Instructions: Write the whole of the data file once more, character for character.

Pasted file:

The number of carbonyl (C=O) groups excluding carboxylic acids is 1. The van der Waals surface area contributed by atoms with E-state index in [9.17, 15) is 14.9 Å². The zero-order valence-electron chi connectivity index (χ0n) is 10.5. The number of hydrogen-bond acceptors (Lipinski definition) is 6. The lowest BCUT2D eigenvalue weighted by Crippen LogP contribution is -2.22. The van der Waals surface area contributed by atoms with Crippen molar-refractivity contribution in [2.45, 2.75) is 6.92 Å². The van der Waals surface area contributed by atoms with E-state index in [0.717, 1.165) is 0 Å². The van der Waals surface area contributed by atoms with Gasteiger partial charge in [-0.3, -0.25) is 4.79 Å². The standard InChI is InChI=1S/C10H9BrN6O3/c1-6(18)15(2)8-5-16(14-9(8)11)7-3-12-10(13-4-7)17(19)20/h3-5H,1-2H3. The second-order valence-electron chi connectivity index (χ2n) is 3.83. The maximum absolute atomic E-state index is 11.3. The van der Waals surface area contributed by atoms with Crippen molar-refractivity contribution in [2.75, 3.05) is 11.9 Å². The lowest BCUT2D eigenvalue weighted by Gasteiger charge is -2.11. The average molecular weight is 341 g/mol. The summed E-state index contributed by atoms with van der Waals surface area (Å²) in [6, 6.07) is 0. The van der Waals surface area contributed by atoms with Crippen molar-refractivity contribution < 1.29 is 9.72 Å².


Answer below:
The number of carbonyl (C=O) groups excluding carboxylic acids is 1. The van der Waals surface area contributed by atoms with E-state index in [9.17, 15) is 14.9 Å². The zero-order valence-electron chi connectivity index (χ0n) is 10.5. The number of hydrogen-bond acceptors (Lipinski definition) is 6. The lowest BCUT2D eigenvalue weighted by Crippen LogP contribution is -2.22. The van der Waals surface area contributed by atoms with Crippen molar-refractivity contribution in [2.45, 2.75) is 6.92 Å². The van der Waals surface area contributed by atoms with E-state index in [0.717, 1.165) is 0 Å². The van der Waals surface area contributed by atoms with Gasteiger partial charge in [-0.3, -0.25) is 4.79 Å². The standard InChI is InChI=1S/C10H9BrN6O3/c1-6(18)15(2)8-5-16(14-9(8)11)7-3-12-10(13-4-7)17(19)20/h3-5H,1-2H3. The second-order valence-electron chi connectivity index (χ2n) is 3.83. The maximum absolute atomic E-state index is 11.3. The van der Waals surface area contributed by atoms with Crippen molar-refractivity contribution in [2.75, 3.05) is 11.9 Å². The lowest BCUT2D eigenvalue weighted by Gasteiger charge is -2.11. The average molecular weight is 341 g/mol. The summed E-state index contributed by atoms with van der Waals surface area (Å²) in [6, 6.07) is 0. The van der Waals surface area contributed by atoms with Crippen molar-refractivity contribution < 1.29 is 9.72 Å².